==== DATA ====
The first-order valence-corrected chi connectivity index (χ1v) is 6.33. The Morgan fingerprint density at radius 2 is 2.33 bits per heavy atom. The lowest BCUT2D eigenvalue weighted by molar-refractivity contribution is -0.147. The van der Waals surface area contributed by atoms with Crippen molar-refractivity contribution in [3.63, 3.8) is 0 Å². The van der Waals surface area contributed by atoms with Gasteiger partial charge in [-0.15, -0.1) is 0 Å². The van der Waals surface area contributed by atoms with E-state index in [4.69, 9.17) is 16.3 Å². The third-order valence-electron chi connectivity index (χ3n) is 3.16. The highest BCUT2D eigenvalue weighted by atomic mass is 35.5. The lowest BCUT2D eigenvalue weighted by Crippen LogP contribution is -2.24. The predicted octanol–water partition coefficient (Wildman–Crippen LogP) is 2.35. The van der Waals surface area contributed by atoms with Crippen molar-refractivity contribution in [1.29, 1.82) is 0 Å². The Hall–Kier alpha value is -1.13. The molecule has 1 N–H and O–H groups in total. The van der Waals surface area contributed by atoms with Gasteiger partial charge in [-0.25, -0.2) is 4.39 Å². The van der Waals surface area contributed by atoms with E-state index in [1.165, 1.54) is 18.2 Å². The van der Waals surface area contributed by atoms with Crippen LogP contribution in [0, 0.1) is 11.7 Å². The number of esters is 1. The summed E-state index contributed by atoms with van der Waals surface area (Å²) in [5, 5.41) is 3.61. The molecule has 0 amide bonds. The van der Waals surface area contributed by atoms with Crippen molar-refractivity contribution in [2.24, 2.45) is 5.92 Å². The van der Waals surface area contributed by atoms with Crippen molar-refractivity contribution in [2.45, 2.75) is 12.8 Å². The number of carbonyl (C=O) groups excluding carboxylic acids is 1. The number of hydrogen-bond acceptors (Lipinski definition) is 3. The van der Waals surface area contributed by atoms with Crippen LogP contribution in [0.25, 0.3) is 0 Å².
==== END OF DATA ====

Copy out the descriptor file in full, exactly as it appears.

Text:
The first-order valence-corrected chi connectivity index (χ1v) is 6.33. The Morgan fingerprint density at radius 2 is 2.33 bits per heavy atom. The lowest BCUT2D eigenvalue weighted by molar-refractivity contribution is -0.147. The van der Waals surface area contributed by atoms with Crippen molar-refractivity contribution in [3.63, 3.8) is 0 Å². The van der Waals surface area contributed by atoms with Gasteiger partial charge in [-0.15, -0.1) is 0 Å². The van der Waals surface area contributed by atoms with E-state index in [4.69, 9.17) is 16.3 Å². The third-order valence-electron chi connectivity index (χ3n) is 3.16. The highest BCUT2D eigenvalue weighted by atomic mass is 35.5. The lowest BCUT2D eigenvalue weighted by Crippen LogP contribution is -2.24. The predicted octanol–water partition coefficient (Wildman–Crippen LogP) is 2.35. The van der Waals surface area contributed by atoms with Crippen molar-refractivity contribution in [1.29, 1.82) is 0 Å². The Hall–Kier alpha value is -1.13. The molecule has 1 N–H and O–H groups in total. The van der Waals surface area contributed by atoms with Gasteiger partial charge in [-0.25, -0.2) is 4.39 Å². The van der Waals surface area contributed by atoms with E-state index in [1.165, 1.54) is 18.2 Å². The van der Waals surface area contributed by atoms with Crippen LogP contribution in [0, 0.1) is 11.7 Å². The number of esters is 1. The summed E-state index contributed by atoms with van der Waals surface area (Å²) in [5, 5.41) is 3.61. The molecule has 0 amide bonds. The van der Waals surface area contributed by atoms with Crippen molar-refractivity contribution in [2.24, 2.45) is 5.92 Å². The van der Waals surface area contributed by atoms with Crippen molar-refractivity contribution in [2.45, 2.75) is 12.8 Å². The number of carbonyl (C=O) groups excluding carboxylic acids is 1. The number of hydrogen-bond acceptors (Lipinski definition) is 3. The van der Waals surface area contributed by atoms with Crippen LogP contribution in [0.25, 0.3) is 0 Å².